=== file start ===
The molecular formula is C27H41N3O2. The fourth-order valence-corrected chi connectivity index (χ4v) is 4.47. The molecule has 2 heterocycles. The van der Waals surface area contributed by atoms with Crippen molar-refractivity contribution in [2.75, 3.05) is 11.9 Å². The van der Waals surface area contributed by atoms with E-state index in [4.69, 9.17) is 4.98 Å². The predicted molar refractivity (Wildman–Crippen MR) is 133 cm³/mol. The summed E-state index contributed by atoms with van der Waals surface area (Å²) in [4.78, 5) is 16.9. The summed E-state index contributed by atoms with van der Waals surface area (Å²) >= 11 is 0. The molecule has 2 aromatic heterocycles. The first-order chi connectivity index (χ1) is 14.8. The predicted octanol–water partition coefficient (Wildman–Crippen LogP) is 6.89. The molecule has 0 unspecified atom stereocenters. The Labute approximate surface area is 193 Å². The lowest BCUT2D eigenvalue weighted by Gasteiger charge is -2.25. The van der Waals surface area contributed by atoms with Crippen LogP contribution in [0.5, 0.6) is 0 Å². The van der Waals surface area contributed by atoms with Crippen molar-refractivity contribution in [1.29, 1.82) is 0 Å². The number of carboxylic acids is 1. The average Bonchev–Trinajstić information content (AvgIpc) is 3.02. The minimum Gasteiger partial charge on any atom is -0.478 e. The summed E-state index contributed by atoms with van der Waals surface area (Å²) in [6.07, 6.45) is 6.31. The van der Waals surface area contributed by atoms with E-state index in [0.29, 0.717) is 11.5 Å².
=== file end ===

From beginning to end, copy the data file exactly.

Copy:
The molecular formula is C27H41N3O2. The fourth-order valence-corrected chi connectivity index (χ4v) is 4.47. The molecule has 2 heterocycles. The van der Waals surface area contributed by atoms with Crippen molar-refractivity contribution in [2.75, 3.05) is 11.9 Å². The van der Waals surface area contributed by atoms with E-state index in [4.69, 9.17) is 4.98 Å². The predicted molar refractivity (Wildman–Crippen MR) is 133 cm³/mol. The summed E-state index contributed by atoms with van der Waals surface area (Å²) in [4.78, 5) is 16.9. The summed E-state index contributed by atoms with van der Waals surface area (Å²) >= 11 is 0. The molecule has 2 aromatic heterocycles. The first-order chi connectivity index (χ1) is 14.8. The predicted octanol–water partition coefficient (Wildman–Crippen LogP) is 6.89. The molecule has 0 unspecified atom stereocenters. The Labute approximate surface area is 193 Å². The lowest BCUT2D eigenvalue weighted by Gasteiger charge is -2.25. The van der Waals surface area contributed by atoms with Crippen LogP contribution in [0.5, 0.6) is 0 Å². The van der Waals surface area contributed by atoms with Crippen molar-refractivity contribution in [1.29, 1.82) is 0 Å². The number of carboxylic acids is 1. The average Bonchev–Trinajstić information content (AvgIpc) is 3.02. The minimum Gasteiger partial charge on any atom is -0.478 e. The summed E-state index contributed by atoms with van der Waals surface area (Å²) in [6.07, 6.45) is 6.31. The van der Waals surface area contributed by atoms with E-state index in [0.29, 0.717) is 11.5 Å².